The plot is suitably convoluted and I challenge anyone to make an accurate prediction of where this one is going. Red herrings abound although the pace of the narrative never lets up. This is another aspect of the book that I feel is linked to Black’s background in horror. Horror never lets up - the best horror stories are relentless and leave the reader feeling like they’ve been through an emotional meat-grinder. This is why the short story is so well-suited to horror. Thrillers are less of a sprint and more of a marathon. They work best when they have quiet moments to give the reader time to relax and catch their breath before plunging into another set-piece. “The Family” doesn’t really slow down. There is something about the pacing of this book that is positively unnerving. We learn early on that even in the quiet moments, things are capable of going bad very quickly and this means that the reader is never allowed to get comfortable. Again, this translates as a somewhat uncomfortable read, where the reader becomes (like the central character) hypervigilant and twitchy.
Although the character of Becky sounds like she’s in the running for cliche-of-the-year, it’s a testament to Black’s skill as a writer that she emerges from the pages as a fully-formed person. She’s not exactly likeable and her single-minded determination to avenge her family certainly has echoes of Lisbeth Salander’s lack of empathy. The sub-plot of her struggle with alcohol is handled sensitively and, most importantly, it never dominates her identity - it is there, as a facet of her character, but not the be-all-and-end-all of her. This hint at her addictive personality does, however, go some way to explaining her unrelenting drive to get to the bottom of the mystery. It’s not that she doesn’t want to let go of the past… she’s incapable of doing so.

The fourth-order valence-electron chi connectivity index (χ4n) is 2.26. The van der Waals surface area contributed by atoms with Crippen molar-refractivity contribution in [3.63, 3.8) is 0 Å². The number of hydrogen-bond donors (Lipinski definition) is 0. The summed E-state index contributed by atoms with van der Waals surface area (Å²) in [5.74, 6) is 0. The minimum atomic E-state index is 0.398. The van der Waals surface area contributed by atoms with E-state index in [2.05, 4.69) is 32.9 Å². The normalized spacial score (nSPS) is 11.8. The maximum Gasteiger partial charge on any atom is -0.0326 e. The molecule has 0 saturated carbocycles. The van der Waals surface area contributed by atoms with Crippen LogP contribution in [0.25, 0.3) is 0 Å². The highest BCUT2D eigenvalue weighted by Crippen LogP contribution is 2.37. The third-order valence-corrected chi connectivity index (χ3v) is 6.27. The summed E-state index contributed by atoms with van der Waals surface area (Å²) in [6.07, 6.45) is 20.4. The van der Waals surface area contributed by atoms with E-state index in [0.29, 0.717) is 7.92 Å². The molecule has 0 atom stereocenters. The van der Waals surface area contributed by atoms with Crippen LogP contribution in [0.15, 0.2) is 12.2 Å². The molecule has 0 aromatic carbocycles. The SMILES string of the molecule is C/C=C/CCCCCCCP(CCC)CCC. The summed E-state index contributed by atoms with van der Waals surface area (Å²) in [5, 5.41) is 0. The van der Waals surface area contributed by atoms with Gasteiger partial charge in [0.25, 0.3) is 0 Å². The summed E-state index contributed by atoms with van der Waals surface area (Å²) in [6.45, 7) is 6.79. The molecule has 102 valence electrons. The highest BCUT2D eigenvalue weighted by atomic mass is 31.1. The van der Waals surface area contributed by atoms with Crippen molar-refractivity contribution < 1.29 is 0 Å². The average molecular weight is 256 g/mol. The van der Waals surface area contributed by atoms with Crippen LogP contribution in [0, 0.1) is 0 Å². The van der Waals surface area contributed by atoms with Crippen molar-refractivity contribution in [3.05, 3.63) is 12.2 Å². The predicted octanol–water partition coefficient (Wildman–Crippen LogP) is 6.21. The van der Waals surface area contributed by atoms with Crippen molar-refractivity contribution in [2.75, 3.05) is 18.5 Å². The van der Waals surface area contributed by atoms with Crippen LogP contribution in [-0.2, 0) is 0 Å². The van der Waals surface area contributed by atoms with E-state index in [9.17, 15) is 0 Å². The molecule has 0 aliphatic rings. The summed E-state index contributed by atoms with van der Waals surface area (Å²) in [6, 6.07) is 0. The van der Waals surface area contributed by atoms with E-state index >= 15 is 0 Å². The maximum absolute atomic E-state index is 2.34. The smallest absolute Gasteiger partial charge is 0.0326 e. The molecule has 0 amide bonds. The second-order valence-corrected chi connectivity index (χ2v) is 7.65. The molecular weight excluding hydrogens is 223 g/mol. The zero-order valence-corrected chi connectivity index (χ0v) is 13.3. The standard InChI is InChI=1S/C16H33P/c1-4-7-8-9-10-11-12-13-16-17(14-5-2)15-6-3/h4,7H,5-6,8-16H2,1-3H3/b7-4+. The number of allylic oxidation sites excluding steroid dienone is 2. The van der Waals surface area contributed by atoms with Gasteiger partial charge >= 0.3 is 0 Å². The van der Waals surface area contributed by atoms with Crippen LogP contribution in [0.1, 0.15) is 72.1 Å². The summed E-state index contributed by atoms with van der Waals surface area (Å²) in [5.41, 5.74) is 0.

Other characters are similarly well-rounded. Computer hacker Rupert, whose attempts to remain anonymous when chatting online to Becky provide some blessed, if brief, comic relief. Kindly friend of the family, boss, and occasional father figure, Jack Tullington is an instantly likeable (and hence incredibly suspicious) character. One character who I wanted to see more of was gangly tech whizz-kid Bernard, whose appearance in the final half of the book keeps the plot moving at a clip, but he is not really given enough space to become fully fleshed-out. This is, of course, a minor quibble. It’s rather like saying you don’t like “The Empire Strikes Back” because you never hear Lobot speak (and there’s my obscure Star Wars reference).
“The Family” is a highly accomplished thriller that ticks all the necessary genre boxes while also bringing a level of tension and gore that one would expect from a horror novel. It’s a twisted, often brutal thrill-ride that is never less than gripping. Aria have done well to snap up Mr Black and his refreshingly horrific take on the modern thriller. We folks at Booksquawk have known of his talents for years and it’s great to see one of our own get an opportunity to reach a wider audience (and then horrify them).
Now, if only someone could get around to publishing “Snarl”...
Hereward L.M. Proops